Slam an Entire Building

This entry is part 10 of 12 in the series July 2018

A Danish surveyor measured the floor area of 13-story building in 1.5 hours with a mobile 3D scanner.

Accurately calculating the floor space area in a new building (either residential or office) has serious legal implications in Denmark, and this service has become important business for surveying companies there. One of these firms, LIFA Surveyors, dramatically reduced the time spent on interior building survey projects from days to hours by switching to indoor mobile 3D laser scanning.

A comprehensive BIM model was generated from the 3D scan data of this condo in Denmark.

“We surveyed an entire 13-story residential building in one-and-a-half hours, with only 30 minutes needed for the actual scanning,” said Nikolaj Miller, LIFA senior charter surveyor. “A couple of years ago, that would have taken us one to two days with manual methods such as measuring tapes.”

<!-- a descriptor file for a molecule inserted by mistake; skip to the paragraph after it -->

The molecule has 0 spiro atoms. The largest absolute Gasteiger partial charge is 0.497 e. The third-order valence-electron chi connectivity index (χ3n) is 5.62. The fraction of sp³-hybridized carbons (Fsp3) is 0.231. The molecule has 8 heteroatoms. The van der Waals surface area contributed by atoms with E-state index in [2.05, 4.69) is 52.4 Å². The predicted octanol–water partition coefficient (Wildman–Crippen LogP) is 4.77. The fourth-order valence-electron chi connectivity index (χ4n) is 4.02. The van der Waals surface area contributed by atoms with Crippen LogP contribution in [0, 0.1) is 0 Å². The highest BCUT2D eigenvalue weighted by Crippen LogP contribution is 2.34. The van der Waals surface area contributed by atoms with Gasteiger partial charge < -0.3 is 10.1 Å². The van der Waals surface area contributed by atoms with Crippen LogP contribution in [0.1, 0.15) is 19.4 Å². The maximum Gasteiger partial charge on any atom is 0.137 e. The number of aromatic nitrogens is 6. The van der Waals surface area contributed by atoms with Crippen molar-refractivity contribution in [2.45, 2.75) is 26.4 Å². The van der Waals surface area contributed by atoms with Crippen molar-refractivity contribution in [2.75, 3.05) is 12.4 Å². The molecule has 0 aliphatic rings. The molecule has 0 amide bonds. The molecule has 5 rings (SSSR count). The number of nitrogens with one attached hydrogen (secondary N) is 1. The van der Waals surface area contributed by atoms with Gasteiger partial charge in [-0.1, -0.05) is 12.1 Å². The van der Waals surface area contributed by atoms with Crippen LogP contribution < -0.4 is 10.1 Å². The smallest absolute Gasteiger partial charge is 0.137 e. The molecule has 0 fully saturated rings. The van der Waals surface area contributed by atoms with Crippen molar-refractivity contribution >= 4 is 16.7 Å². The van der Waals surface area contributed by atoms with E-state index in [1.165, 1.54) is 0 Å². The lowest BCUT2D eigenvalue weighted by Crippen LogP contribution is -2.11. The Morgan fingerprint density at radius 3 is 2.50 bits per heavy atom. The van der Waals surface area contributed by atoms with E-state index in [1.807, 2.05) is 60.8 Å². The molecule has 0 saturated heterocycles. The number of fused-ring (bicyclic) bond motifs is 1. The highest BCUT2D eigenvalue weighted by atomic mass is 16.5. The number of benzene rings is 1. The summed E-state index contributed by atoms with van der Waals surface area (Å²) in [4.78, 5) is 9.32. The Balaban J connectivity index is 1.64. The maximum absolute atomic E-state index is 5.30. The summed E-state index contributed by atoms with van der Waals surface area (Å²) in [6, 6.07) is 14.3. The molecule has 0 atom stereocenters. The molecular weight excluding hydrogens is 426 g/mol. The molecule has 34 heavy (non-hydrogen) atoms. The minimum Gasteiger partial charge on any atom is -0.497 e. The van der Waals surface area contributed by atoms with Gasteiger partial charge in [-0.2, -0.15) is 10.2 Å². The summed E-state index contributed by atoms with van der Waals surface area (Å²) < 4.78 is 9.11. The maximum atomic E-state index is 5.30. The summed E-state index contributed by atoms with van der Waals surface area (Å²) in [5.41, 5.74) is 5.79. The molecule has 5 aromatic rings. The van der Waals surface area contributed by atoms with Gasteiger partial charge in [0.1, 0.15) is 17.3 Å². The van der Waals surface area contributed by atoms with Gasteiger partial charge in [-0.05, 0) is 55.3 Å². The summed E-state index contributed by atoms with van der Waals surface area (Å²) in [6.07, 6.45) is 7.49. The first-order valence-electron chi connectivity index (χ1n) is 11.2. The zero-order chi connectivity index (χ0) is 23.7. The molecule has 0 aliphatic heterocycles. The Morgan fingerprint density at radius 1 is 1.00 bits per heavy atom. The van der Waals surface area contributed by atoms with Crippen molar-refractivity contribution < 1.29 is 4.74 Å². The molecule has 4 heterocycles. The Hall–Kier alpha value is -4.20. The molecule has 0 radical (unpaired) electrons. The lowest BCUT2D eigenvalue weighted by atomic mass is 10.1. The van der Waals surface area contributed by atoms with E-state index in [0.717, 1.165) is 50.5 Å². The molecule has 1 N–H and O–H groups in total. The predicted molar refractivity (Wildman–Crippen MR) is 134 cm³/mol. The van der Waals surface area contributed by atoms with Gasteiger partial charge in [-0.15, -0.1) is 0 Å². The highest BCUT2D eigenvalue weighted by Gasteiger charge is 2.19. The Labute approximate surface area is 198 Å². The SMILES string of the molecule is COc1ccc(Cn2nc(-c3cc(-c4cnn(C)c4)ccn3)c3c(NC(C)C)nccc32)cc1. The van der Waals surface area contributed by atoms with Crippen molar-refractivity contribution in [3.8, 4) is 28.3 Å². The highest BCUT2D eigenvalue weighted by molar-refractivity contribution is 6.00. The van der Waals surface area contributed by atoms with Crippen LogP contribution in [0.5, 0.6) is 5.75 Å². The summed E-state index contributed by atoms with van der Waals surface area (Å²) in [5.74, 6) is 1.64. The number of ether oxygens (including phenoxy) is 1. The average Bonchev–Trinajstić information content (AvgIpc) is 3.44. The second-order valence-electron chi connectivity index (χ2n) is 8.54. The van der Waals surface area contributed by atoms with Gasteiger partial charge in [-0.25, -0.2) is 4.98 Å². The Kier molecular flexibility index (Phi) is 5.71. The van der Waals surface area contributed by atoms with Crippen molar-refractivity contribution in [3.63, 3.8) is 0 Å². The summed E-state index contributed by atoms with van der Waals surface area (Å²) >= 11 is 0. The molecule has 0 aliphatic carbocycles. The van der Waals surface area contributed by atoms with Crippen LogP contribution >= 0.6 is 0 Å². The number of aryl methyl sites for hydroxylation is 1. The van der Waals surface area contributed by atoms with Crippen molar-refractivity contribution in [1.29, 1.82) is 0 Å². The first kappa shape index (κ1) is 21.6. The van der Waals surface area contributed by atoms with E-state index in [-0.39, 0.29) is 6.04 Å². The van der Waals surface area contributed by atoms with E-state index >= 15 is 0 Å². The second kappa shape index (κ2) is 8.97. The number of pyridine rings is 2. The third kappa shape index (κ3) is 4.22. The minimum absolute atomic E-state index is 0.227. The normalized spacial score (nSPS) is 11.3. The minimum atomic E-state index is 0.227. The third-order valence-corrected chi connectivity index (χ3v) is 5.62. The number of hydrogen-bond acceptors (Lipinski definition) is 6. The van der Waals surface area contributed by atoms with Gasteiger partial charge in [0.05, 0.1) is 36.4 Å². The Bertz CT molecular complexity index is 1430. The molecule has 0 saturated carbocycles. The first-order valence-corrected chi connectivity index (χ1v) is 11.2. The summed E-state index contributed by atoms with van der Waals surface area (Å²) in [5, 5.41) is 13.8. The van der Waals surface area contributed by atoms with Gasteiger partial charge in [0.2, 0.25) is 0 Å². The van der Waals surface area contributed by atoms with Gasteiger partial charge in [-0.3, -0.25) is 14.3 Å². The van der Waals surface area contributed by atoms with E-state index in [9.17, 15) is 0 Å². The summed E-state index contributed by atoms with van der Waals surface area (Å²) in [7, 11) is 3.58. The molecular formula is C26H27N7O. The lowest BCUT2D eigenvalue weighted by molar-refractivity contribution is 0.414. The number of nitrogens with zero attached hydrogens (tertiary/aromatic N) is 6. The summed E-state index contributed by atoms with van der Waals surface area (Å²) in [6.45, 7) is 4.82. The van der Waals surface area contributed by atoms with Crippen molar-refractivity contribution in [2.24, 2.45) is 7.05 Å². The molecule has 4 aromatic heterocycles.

The interior area measurements provided to a building owner right after construction are significant for several reasons. Most notably, the owner is required to file this information with the local municipality for tax purposes. And if the building contains rental apartments or office spaces,the owner relies on the unit dimensions to determine lease rates.

The accuracy of unit sizes, however, took on additional importance in the 13-story waterfront building recently surveyed by LIFA. Located in the Danish town of Vejle, the property was designated as a condominium with individual units sold to residents. As is customary in development projects of this type, the owner pre-sold many of the apartments before construction had begun.